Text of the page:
Exsultate, jubilate, K165
Mass in C (Missa in tempore belli; Paukenmesse)
Pavane [orchestral version]
Cantique de Jean Racine [arr. John Rutter]
Requiem [1889 score, edited by Marc Rigaudière]
Lucy Crowe (soprano), Paula Murrihy (mezzo-soprano), Robin Tritschler (tenor), Roderick Williams (baritone) & Thomas Hopkins (treble)
Choir of King’s College, Cambridge
Orchestra of the Age of Enlightenment
Reviewed by: David Truslove
Reviewed: 17 July, 2016
Venue: Royal Albert Hall, London
Here was a world-famous Cambridge Choir singing Haydn and Fauré with the Orchestra of the Age of Enlightenment. So what’s not to like? On the surface not much, but occasionally, and particularly in the Haydn, the experience was the musical equivalent of looking down the wrong end of a telescope.
In Haydn’s ‘Mass in the Time of War’, one of his six Masses from the late-1790s, Stephen Cleobury drew a spirited account, with tempos generally on the fleet side. This suited the word-laden ‘Credo’, in which greater verbal clarity would have helped, but left little sense of dread when we arrived at the ‘Agnus Dei’ where timpani should evoke the threat of war – and made real by Napoleon several years later. Much of the ‘Gloria’ was rhythmically taut, but the Choir struggled to make any dramatic impact in the numerous forte passages – the cavernous Royal Albert Hall was just too big a space for these young singers comprising seventeen choristers and fourteen choral scholars. In the imaginatively scored ‘Qui tollis’ Roderick Williams was rich-toned and whose intelligent phrasing was well-partnered by Luise Buchberger’s elegant cello elaborations. The ‘Benedictus’ enabled the four vocal soloists to reveal vivid individual timbres and a mostly blended ensemble. It was, however, the lack of really distinct and vivid singing from the trebles that suggested that a smaller venue would have been to their advantage.
Distinct and vivid singing was heard in spades from Lucy Crowe at the beginning of the evening in a memorable performance of Mozart, in which the OAE was unfailingly supportive. While Crowe does not possess a big voice, her ability to project even the quietest of notes was stunning, and her flawless technique allowed semiquaver runs, complete with light and shade, to be totally clean and effortless – her purity and sweetness of tone are tailor-made for this music.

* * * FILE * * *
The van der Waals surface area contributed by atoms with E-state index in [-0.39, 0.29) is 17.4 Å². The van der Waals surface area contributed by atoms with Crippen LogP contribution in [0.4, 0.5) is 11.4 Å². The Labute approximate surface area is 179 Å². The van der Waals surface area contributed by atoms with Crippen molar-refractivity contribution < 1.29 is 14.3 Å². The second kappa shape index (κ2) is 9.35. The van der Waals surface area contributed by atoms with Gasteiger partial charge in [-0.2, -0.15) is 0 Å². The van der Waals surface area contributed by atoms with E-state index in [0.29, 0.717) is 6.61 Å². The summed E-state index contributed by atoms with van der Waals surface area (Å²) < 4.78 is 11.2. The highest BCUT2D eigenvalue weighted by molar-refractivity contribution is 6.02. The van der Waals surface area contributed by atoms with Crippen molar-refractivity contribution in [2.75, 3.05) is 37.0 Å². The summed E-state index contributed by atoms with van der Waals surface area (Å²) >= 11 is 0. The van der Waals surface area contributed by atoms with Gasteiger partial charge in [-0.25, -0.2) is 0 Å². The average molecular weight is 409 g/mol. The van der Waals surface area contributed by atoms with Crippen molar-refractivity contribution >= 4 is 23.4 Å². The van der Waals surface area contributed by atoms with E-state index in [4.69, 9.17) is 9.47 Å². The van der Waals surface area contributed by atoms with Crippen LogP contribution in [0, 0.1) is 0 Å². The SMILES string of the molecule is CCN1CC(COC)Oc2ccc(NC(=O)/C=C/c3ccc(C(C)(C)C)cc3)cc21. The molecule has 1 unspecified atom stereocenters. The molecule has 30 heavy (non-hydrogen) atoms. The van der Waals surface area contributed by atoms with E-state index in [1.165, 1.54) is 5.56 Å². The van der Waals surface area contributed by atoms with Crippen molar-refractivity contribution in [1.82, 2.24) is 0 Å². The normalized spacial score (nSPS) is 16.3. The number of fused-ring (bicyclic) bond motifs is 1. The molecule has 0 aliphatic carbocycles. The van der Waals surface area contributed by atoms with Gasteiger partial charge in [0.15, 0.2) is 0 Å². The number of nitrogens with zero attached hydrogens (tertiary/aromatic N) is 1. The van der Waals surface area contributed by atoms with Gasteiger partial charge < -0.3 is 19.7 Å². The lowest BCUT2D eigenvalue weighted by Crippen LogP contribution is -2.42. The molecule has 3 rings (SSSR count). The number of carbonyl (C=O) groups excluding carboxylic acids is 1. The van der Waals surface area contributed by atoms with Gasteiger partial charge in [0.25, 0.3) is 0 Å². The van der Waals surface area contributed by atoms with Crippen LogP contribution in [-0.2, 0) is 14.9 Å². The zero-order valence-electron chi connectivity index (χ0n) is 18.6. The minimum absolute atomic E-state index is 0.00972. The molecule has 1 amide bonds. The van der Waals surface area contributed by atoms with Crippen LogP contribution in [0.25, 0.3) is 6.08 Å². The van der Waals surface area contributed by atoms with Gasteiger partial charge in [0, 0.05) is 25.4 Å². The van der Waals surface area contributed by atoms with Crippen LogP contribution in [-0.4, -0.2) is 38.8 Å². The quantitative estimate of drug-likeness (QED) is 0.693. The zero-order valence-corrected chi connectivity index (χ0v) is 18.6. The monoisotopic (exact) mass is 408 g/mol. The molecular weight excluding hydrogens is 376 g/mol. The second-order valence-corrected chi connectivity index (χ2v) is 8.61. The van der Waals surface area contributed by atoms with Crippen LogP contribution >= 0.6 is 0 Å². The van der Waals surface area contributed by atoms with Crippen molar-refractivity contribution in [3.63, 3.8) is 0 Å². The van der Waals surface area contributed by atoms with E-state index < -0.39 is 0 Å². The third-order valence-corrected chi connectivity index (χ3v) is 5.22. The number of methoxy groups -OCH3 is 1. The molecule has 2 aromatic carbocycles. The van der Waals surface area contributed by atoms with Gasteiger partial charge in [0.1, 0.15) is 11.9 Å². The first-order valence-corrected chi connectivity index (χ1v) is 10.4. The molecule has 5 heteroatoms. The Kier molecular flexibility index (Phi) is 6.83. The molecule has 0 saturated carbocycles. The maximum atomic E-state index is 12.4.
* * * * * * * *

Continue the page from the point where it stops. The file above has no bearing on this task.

After the interval it was Fauré who gave the King’s Choir members an opportunity to shine – and shine they did! They did not, however, sing in the Pavane (as originally planned) but this account made clear the composer’s delicate craftsmanship and the fine musicianship of principal flautist Lisa Beznosiuk.
It was the Cantique de Jean Racine that drew the finest choral singing; it wasn’t just Über-smooth blend and ensemble, but there was a wonderful sensitivity and refinement to the sound – a model of understatement with both finesse and intimacy that are entirely fitting to this devotional text. For the few minutes this motet lasts the Choir of King’s College transported us to its ancient Chapel in Cambridge and time effectively stopped. Fauré’s original is with organ support, although there are two orchestral arrangements, possibly by the composer, although John Rutter’s version was used here.
Since the 1936 UK premiere of Fauré’s Requiem (at the Queen’s Hall under Nadia Boulanger), this much-loved work took a while to become a staple of the choral repertoire, and only received its Proms premiere in 1955 under Malcolm Sargent.
At Proms 2016 there was much to admire, with plenty of gravitas in the opening ‘Introitus’ and ‘Kyrie’, and some characterful singing in the ‘Offertorium’, with fruity-sounding altos making their presence felt, and with an ethereal closing “Amen”. The intimacy continued in the ‘Sanctus’ – this was the original 1889 scoring, without violins, save for Matthew Truscott’s solo that pointed to Heaven and two resplendent horns evoked its glory.
The treble soloist Thomas Hopkins, with nerves of steel, nicely caught the ear in the ‘Pie Jesu’, his pleas for eternal rest beautifully rendered with some of the quietest accompaniment I’ve ever heard – magical. The ‘Libera me’ felt slightly underwhelming despite its strength of line from both Choir and Williams, and the serenity of the afterlife glimpsed during the ‘In Paradisum’ should have lasted longer had some in the audience refrained from their too-early clapping and not cut short one of those moments when you need time and silence to absorb the full impact of a fine performance.
- Broadcast live on BBC Radio 3 (available on BBC iPlayer for thirty days afterwards)
- BBC Proms www.bbc.co.uk/proms